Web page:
Obviously my point is there is nowhere left to hide in the market. This does not bode well for equities. I expect too see a lot of the smart money head to the sidelines in cash waiting to pick up distressed assets after the market is done tanking.

That's what I would be doing if I was a Warren Buffet. Houses will be pennies on the dollar in certain bubble areas when this crash climaxes.

Billions of dollars are waiting to be made once this storm passes. The smart money is foaming at the mouth already!

Monday, July 7, 2008

Fannie and Freddie Rock the Markets/IndyMac on Life Support

Ok folks!!

Its going to get very interesting over the next several days. I see a Wall St. panic right around the corner. Traders acted like they saw a ghost today as the market bounced all over the place.

What looked like a solid start this morning turned into a mini panic as the Freddie and Fannie news hit the wires.

"July 7 (Bloomberg) -- Freddie Mac and Fannie Mae fell to the lowest in 13 years in New York Stock Exchange composite trading as concerns grew the two largest U.S. mortgage-finance companies may need to raise more capital to overcome writedowns and satisfy new accounting rules.

Freddie Mac fell 18 percent and Fannie Mae dropped 16 percent after Lehman Brothers Holdings Inc. analysts said in a report today that an accounting change may force them to raise a combined $75 billion. Speculation that the companies may take further writedowns also weighed on the stock, said John Tierney, a credit strategist at Deutsche Bank AG in New York.

``There's a lot of apprehension about writedowns,'' Tierney said. ``If they have writedowns, they have to raise capital. How much do they raise and how easily can they do that? Those are the questions that everybody is asking.''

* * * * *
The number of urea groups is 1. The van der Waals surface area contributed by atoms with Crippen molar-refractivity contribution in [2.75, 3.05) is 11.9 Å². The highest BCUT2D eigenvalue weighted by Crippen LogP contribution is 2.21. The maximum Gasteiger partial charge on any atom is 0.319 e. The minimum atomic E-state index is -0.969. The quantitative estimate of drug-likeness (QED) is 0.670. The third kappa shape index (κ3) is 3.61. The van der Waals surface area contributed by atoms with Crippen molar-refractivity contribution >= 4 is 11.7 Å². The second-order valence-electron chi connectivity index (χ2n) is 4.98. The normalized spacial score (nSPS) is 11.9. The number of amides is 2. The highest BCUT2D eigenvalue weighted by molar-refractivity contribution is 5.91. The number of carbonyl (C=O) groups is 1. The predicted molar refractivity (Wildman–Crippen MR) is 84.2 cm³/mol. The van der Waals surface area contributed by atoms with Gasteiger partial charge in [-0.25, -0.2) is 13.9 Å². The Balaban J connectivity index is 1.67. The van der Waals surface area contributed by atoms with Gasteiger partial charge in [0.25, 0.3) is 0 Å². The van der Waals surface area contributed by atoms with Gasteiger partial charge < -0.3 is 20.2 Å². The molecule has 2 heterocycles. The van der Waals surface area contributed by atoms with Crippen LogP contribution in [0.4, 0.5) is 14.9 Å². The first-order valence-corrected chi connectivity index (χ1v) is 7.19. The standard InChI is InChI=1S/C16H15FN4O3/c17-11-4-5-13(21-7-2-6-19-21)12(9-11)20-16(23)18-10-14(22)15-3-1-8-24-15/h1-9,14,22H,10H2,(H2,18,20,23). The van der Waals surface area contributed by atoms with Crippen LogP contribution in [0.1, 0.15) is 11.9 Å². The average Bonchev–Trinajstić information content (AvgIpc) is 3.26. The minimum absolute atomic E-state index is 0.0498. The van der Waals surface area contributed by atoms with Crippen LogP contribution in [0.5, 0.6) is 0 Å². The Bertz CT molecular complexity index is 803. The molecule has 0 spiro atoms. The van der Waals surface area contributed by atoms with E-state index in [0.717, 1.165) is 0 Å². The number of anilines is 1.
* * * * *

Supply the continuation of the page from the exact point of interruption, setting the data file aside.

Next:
Quick Take:

Lets put this in perspective. The total capitalization of Fannie and Freddie is about $80 billion. When the street heard the news that these two may need to raise capital equal to what they are worth, everyone ran to the exits and sold all the financials. The DOW violently reversed course.

Could Fannie and Freddie fail?

So what would the ramifications be to the housing market if these two went under? Lets put it this way, they are doing 80% of all residential loans right now. In other words, if Fannie and Freddie go bye bye, there will be no lending or housing market.

The banks are broke and don't want to lend any money unless its government backed. Now obviously, the government is not going to let this happen. The questions now becomes what do they do about it? This is becoming an enourmous mess folks!

My guess is we are looking at a nationalization of housing. Here is the scary part. There is no way the government is going to take on housing at ridiculously overinflated prices. Sweden let prices drop 50% from the highs before they nationalized it.

Why would the government take on all of that debt? My guess is the government will keep Fannie and Freddie alive and allow them to cut some corners and allow for prices continue to plummet. How fast are home prices falling? Check this out.

This quote from the article says it all:

``Prices are going down so fast they can't go down much longer,'' said Christopher Thornberg, president of Beacon Economics LLC in Los Angeles, who predicts a total decline of 30 percent nationally in the housing recession. ``We've never seen prices fall like this.''

Once the free fall levels off, the government will then pull the trigger and do some type of nationalization where they guarantee the loan values. This will not happen until housing is affordable!

It makes no sense for the government to nationalize housing at unaffordable levels and take over debt that will never get paid off. We are heading back to 3x income everybody. Mark my words! This may mean price drops of 50-60% in the bubble areas.

I can smell the fear in the air among home sellers as Wall St. spirals downward. Panic is on the verge of occurring all over the country as sellers flock to the exits getting whatever they can for their house. It happens the same way everytime when a housing boom ends.

The VIX Rises

The VIX(measures fear in the market) finally started to rise but it still has a way to go.

July 7 (Bloomberg) -- The benchmark index for U.S. stock options jumped to a three-month high as Freddie Mac and Fannie Mae plunged on the New York Stock Exchange, leading financial shares to the lowest since 2002.